Please use this identifier to cite or link to this item: http://hdl.handle.net/2440/114147
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Type: Journal article
Title: Microbial micropatches within microbial hotspots
Author: Dann, L.
McKerral, J.
Smith, R.
Tobe, S.
Paterson, J.
Seymour, J.
Oliver, R.
Mitchell, J.
Citation: PLoS ONE, 2018; 13(5):e0197224-1-e0197224-22
Publisher: Public Library Science
Issue Date: 2018
ISSN: 1932-6203
1932-6203
Statement of
Responsibility: 
Lisa M. Dann, Jody C. McKerral, Renee J. Smith, Shanan S. Tobe, James S. Paterson, Justin R. Seymour, Rod L. Oliver, James G. Mitchell
Abstract: The spatial distributions of organism abundance and diversity are often heterogeneous. This includes the sub-centimetre distributions of microbes, which have 'hotspots' of high abundance, and 'coldspots' of low abundance. Previously we showed that 300 μl abundance hotspots, coldspots and background regions were distinct at all taxonomic levels. Here we build on these results by showing taxonomic micropatches within these 300 μl microscale hotspots, coldspots and background regions at the 1 μl scale. This heterogeneity among 1 μl subsamples was driven by heightened abundance of specific genera. The micropatches were most pronounced within hotspots. Micropatches were dominated by Pseudomonas, Bacteroides, Parasporobacterium and Lachnospiraceae incertae sedis, with Pseudomonas and Bacteroides being responsible for a shift in the most dominant genera in individual hotspot subsamples, representing up to 80.6% and 47.3% average abundance, respectively. The presence of these micropatches implies the ability these groups have to create, establish themselves in, or exploit heterogeneous microenvironments. These genera are often particle-associated, from which we infer that these micropatches are evidence for sub-millimetre aggregates and the aquatic polymer matrix. These findings support the emerging paradigm that the microscale distributions of planktonic microbes are numerically and taxonomically heterogeneous at scales of millimetres and less. We show that microscale microbial hotspots have internal structure within which specific local nutrient exchanges and cellular interactions might occur.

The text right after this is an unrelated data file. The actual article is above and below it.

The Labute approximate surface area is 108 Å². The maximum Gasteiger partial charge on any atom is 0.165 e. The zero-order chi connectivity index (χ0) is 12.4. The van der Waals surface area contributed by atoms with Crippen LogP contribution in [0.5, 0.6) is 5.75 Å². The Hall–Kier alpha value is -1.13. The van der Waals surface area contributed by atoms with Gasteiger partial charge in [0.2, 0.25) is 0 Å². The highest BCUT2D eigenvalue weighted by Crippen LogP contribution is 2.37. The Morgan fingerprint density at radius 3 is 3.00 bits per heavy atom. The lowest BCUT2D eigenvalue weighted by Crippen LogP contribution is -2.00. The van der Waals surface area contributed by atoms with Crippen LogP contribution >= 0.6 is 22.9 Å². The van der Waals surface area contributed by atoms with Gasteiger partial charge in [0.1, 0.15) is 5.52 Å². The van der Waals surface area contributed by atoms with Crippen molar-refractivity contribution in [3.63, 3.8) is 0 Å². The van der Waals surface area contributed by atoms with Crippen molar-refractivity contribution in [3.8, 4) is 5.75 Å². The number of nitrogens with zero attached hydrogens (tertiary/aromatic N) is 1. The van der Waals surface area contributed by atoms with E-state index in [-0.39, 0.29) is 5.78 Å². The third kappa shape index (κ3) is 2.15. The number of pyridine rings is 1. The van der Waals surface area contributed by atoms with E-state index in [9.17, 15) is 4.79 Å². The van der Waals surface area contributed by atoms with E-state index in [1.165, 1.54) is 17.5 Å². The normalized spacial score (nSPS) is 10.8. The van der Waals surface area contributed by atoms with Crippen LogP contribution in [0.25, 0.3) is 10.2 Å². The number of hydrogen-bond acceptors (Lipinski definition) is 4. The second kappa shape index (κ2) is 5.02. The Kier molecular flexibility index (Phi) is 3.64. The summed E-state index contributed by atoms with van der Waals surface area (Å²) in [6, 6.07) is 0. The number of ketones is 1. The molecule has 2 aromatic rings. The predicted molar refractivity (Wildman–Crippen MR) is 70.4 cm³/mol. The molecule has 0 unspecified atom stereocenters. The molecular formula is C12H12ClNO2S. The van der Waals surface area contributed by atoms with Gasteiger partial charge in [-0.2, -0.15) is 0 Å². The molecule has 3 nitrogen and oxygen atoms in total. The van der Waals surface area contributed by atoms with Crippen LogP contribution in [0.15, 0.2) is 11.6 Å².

Keywords: Taxonomy; microbial taxonomy; flow cytometry; polymerase chain reaction; bacteria; bacteroides; pseudomonas; rivers
Rights: © 2018 Dann et al. This is an open access article distributed under the terms of the Creative Commons Attribution License, which permits unrestricted use, distribution, and reproduction in any medium, provided the original author and source are credited.
RMID: 0030089994
DOI: 10.1371/journal.pone.0197224
Grant ID: http://purl.org/au-research/grants/arc/LP130100508
http://purl.org/au-research/grants/arc/DP150103018
Appears in Collections:Environment Institute publications

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